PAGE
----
New York City is Turning Trash Cans Into WiFi Hotspots
Solar-powered trash bins in New York City might soon provide more than just waste disposal. Bigbelly, a waste management company with trash and recycling cans located across the city, wants to turn its garbage centers into free WiFi hotspots that can support the bandwidth equivalent of an entire small business.
A pilot project in downtown Manhattan has been ongoing since last winter, when the company rigged two of its 170 neighborhood trash cans with WiFi hot spots. Tests of the signal quality and number of people who could connect to the network showed that the dank location of the WiFi units wouldn’t be a problem. Each unit had a bandwidth of 50 to 75 megabits per second.
The smart trash cans will not only be used to power the Facebooking of passersby, but could also provide the city with a new way to collect data about its garbage. Bigbelly is planning further pilot tests with its garbage-based WiFi network, and hopes to secure sponsorships and grants to expand city-wide.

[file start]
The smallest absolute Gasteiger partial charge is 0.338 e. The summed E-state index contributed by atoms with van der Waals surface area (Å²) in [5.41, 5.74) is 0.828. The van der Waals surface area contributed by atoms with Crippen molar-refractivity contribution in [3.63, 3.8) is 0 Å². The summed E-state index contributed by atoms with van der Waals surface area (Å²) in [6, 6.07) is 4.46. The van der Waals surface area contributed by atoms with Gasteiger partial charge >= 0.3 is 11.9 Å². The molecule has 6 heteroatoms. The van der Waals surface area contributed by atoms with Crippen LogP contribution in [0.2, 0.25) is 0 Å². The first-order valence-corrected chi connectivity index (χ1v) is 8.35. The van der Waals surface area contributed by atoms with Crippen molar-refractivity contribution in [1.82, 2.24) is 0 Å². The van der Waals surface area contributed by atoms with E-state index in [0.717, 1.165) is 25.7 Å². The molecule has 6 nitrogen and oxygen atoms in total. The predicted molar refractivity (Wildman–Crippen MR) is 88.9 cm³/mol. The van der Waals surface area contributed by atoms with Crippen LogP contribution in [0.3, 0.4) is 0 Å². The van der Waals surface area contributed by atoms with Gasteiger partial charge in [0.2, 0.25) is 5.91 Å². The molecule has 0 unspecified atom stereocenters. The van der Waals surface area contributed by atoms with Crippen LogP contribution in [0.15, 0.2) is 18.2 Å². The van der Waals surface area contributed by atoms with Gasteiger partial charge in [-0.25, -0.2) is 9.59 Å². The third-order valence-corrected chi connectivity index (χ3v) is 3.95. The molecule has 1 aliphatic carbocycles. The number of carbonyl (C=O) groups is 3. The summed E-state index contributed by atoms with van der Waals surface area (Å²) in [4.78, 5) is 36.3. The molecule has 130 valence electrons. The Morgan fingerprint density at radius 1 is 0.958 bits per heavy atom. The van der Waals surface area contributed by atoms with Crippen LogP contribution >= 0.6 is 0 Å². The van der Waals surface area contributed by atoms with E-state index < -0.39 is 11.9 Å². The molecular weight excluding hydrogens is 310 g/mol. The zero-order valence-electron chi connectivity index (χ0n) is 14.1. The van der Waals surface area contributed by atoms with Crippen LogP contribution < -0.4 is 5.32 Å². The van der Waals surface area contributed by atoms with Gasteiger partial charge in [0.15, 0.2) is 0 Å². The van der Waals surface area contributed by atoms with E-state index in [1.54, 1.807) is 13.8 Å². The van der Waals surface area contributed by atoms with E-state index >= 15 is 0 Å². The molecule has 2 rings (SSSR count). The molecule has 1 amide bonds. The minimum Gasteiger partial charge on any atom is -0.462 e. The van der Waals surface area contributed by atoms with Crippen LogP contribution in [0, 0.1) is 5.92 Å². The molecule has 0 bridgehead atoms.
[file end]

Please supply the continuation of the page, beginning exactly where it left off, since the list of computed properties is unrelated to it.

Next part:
New York City has a history of ambitious plans to turn everyday city sights into hotspots. Previous plans to blanket the Big Apple with public Internet access have included one to replace pay phones with WiFi consoles and phone charging stations (the first stations should launch in September). Looks like New Yorkers will never be offline again.